But I too, put the entire package in the hive and put the feeder can on top of the inner cover hole. Works great.
I just installed my first package the other day and was amazed at how smoothly it went. The only thing that was unusual was that I bought the package from a local beekeeper, and the queen cage was not inside the main box of bees, but was separate. Here's my video of the installation:
I must admit that when you smacked the queen cage to dislodge the bees clustered on its outside I cringed, then when you kept smacking the package on the top of the hive (again transferring potentially damaging energy to the queen), I cringed again. I hope your queen does okay. I'm just a little more gentle with my queens -- they can be quite fragile creatures.
It was probably a very successful install, and we each go about these things in our own unique ways.
When watching you with those gloves on, it is also easy to see why I haven't used gloves in more than forty years.
I haven't bought a package since the late 1960's, but I have made up a few packages, from time to time, from my own bees and installed them. Just to watch the process. It is exciting to see how a small quantity of bees, with a new queen can become an established thriving colony. However, much more precarious than a nuc or split.
Thank you for pointing out that I was too rough with my queen. I guess it didn't seem rough to me at the time, but when I watched the video again I see what you mean. I will definitely be more gentle next time and just brush the bees off of the queen cage.
With the queen in the package, let the package set in a shaded area for 24 to 48 hrs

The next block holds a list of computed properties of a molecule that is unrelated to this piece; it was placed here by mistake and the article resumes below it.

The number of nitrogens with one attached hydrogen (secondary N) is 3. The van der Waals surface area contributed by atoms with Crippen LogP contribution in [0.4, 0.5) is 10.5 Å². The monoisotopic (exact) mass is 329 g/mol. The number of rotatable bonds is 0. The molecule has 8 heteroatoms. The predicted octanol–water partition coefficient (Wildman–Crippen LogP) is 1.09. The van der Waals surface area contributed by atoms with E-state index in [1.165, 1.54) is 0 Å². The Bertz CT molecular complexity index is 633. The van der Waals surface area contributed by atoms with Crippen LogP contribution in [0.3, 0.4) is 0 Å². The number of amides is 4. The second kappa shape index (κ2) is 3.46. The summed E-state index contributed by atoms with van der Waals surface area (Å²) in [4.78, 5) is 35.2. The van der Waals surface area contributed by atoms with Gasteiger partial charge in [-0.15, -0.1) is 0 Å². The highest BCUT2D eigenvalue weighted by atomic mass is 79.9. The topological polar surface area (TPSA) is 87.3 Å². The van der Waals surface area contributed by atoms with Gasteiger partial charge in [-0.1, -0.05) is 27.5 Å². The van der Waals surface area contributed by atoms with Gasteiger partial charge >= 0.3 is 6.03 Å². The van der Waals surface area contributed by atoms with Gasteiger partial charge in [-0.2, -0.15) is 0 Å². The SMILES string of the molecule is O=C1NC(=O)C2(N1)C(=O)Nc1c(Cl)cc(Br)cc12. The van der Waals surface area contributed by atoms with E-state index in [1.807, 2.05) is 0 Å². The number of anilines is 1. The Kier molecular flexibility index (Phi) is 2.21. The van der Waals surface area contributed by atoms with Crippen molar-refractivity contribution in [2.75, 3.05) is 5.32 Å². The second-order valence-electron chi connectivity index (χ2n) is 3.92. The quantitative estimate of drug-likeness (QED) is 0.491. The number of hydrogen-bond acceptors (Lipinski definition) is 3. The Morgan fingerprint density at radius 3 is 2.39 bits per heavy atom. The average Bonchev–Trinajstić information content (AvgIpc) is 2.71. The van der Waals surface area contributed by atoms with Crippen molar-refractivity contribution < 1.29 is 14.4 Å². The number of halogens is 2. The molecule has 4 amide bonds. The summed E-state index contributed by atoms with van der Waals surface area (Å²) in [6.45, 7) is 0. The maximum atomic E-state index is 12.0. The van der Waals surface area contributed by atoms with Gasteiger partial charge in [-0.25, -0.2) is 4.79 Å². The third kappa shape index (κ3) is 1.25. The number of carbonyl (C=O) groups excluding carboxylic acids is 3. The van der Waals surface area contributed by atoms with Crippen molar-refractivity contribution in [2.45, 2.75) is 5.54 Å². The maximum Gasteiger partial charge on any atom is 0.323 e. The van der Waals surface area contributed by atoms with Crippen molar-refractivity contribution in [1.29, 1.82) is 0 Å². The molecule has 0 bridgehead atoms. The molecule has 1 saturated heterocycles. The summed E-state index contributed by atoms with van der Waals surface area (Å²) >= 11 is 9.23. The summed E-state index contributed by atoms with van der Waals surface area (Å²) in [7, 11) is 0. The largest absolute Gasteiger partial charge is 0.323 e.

Using a 10 frame deep lang, 4 or 5 frames out, take feeder can and queen out of package, place queen and can off to the side in reach, bump the package a little, shake what bees I can in. set package aside, lightly mist if needed, hang or insert queen cage between the middle of 10 frames candy side down. Lightly sprinkle some dry pollen sub on top of frames.
Put the top cover on, set the package near the entrance, make sure they have access to syrup boardman feeders near the hive work ok, If I don't want to refill feed every day to every other day, need bigger or more then one syrup feeder. leave for 3 or 4 hours, come back. check if everything went as expected. pick up empty package. in three to five days. check if queen has been accepted, remove queen cage, reduce entrance if necessary.
check on activity and feed for the next 10 to 12 days with out opening the hive
I am assuming you were removing the bees from the queen cage in order to more easily see the condition of the queen. For me, I would, maybe push them gently aside so I could get a peek at the queen, but otherwise leave them all alone (they will help to keep the queen warm and help to buffer her from any other potential trauma). I like how you suspended the JZsBZs plastic queen cage, I've done it that way, myself, a few times.
the first year I did the slam bang and every year after ,, but this year I did not feel very good so I did a easy install 0 open the package put it on the frames put a box an cover ,walk away ,, 7 hours later 90% of the bees still in package , mybe it was to cool for them to move down , anyway then I did a slam bang .. from now on its a slam bang install
get it over and done ..
Assuming the bees have been on the truck for three days, Remove 3-4 frames, Lightly mist bees with water or thin syrup, thump the package down to clear bees from syrup can, pull out can, remove queen cage, shake bees into hive. Lightly spray the queen, pull plug, set on top bar and watch her walk in. Go to next hive.....When you are done with this step, go back and put pulled frames back in, and grass up entrance if you want.